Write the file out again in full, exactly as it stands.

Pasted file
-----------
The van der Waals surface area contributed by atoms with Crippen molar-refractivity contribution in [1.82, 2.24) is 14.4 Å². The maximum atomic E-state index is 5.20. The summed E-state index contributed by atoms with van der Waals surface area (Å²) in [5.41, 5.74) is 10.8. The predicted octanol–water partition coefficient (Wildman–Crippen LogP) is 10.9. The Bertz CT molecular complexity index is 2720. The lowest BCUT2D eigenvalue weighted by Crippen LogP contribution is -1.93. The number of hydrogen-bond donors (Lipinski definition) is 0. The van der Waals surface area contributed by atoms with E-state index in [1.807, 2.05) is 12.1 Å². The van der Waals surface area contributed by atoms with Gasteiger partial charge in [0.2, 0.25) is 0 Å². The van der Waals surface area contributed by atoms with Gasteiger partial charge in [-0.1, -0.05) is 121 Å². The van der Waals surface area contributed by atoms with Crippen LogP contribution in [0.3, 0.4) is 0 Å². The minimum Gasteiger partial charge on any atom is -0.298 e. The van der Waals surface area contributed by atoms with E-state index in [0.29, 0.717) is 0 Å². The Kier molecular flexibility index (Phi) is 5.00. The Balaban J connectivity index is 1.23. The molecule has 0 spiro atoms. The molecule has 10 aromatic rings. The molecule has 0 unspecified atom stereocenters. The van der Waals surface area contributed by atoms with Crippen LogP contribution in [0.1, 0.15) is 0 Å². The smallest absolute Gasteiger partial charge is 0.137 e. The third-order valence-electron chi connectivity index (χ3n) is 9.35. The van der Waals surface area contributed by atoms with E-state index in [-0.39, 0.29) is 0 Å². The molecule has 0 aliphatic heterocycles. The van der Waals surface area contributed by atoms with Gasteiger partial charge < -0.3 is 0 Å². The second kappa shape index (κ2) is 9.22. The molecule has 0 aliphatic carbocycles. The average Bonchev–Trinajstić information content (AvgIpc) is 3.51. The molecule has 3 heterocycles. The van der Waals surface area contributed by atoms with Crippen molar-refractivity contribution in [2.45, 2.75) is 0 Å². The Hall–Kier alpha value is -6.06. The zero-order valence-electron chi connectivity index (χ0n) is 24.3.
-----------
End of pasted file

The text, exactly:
The van der Waals surface area contributed by atoms with Crippen molar-refractivity contribution in [1.82, 2.24) is 14.4 Å². The maximum atomic E-state index is 5.20. The summed E-state index contributed by atoms with van der Waals surface area (Å²) in [5.41, 5.74) is 10.8. The predicted octanol–water partition coefficient (Wildman–Crippen LogP) is 10.9. The Bertz CT molecular complexity index is 2720. The lowest BCUT2D eigenvalue weighted by Crippen LogP contribution is -1.93. The number of hydrogen-bond donors (Lipinski definition) is 0. The van der Waals surface area contributed by atoms with E-state index in [1.807, 2.05) is 12.1 Å². The van der Waals surface area contributed by atoms with Gasteiger partial charge in [0.2, 0.25) is 0 Å². The van der Waals surface area contributed by atoms with Gasteiger partial charge in [-0.1, -0.05) is 121 Å². The van der Waals surface area contributed by atoms with Crippen LogP contribution in [0.3, 0.4) is 0 Å². The minimum Gasteiger partial charge on any atom is -0.298 e. The van der Waals surface area contributed by atoms with E-state index in [0.29, 0.717) is 0 Å². The Kier molecular flexibility index (Phi) is 5.00. The Balaban J connectivity index is 1.23. The molecule has 0 spiro atoms. The molecule has 10 aromatic rings. The molecule has 0 unspecified atom stereocenters. The van der Waals surface area contributed by atoms with Crippen LogP contribution in [0.1, 0.15) is 0 Å². The smallest absolute Gasteiger partial charge is 0.137 e. The third-order valence-electron chi connectivity index (χ3n) is 9.35. The van der Waals surface area contributed by atoms with E-state index in [-0.39, 0.29) is 0 Å². The molecule has 0 aliphatic heterocycles. The van der Waals surface area contributed by atoms with Gasteiger partial charge < -0.3 is 0 Å². The second kappa shape index (κ2) is 9.22. The molecule has 0 aliphatic carbocycles. The average Bonchev–Trinajstić information content (AvgIpc) is 3.51. The molecule has 3 heterocycles. The van der Waals surface area contributed by atoms with Crippen molar-refractivity contribution in [2.45, 2.75) is 0 Å². The Hall–Kier alpha value is -6.06. The zero-order valence-electron chi connectivity index (χ0n) is 24.3.